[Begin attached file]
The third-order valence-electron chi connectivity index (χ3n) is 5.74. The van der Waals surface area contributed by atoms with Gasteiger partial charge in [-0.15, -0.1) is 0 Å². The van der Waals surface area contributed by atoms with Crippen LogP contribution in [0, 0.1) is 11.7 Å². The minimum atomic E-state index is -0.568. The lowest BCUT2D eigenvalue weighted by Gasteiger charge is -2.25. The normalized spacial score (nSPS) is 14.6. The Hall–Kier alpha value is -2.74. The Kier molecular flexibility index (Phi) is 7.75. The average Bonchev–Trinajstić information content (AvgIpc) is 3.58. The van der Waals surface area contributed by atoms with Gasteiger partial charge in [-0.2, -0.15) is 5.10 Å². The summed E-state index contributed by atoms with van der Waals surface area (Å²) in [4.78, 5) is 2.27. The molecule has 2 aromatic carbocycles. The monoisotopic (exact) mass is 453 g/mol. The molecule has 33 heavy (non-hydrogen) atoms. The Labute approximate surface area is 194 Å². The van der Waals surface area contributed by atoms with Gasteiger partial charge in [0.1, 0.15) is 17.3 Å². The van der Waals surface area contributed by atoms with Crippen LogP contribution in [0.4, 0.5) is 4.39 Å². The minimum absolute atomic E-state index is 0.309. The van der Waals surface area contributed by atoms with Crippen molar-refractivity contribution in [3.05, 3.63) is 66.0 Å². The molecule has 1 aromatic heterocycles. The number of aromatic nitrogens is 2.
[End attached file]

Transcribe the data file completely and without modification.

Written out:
The third-order valence-electron chi connectivity index (χ3n) is 5.74. The van der Waals surface area contributed by atoms with Gasteiger partial charge in [-0.15, -0.1) is 0 Å². The van der Waals surface area contributed by atoms with Crippen LogP contribution in [0, 0.1) is 11.7 Å². The minimum atomic E-state index is -0.568. The lowest BCUT2D eigenvalue weighted by Gasteiger charge is -2.25. The normalized spacial score (nSPS) is 14.6. The Hall–Kier alpha value is -2.74. The Kier molecular flexibility index (Phi) is 7.75. The average Bonchev–Trinajstić information content (AvgIpc) is 3.58. The van der Waals surface area contributed by atoms with Gasteiger partial charge in [-0.2, -0.15) is 5.10 Å². The summed E-state index contributed by atoms with van der Waals surface area (Å²) in [4.78, 5) is 2.27. The molecule has 2 aromatic carbocycles. The monoisotopic (exact) mass is 453 g/mol. The molecule has 33 heavy (non-hydrogen) atoms. The Labute approximate surface area is 194 Å². The van der Waals surface area contributed by atoms with Gasteiger partial charge in [0.1, 0.15) is 17.3 Å². The van der Waals surface area contributed by atoms with Crippen LogP contribution in [0.4, 0.5) is 4.39 Å². The minimum absolute atomic E-state index is 0.309. The van der Waals surface area contributed by atoms with Crippen molar-refractivity contribution in [3.05, 3.63) is 66.0 Å². The molecule has 1 aromatic heterocycles. The number of aromatic nitrogens is 2.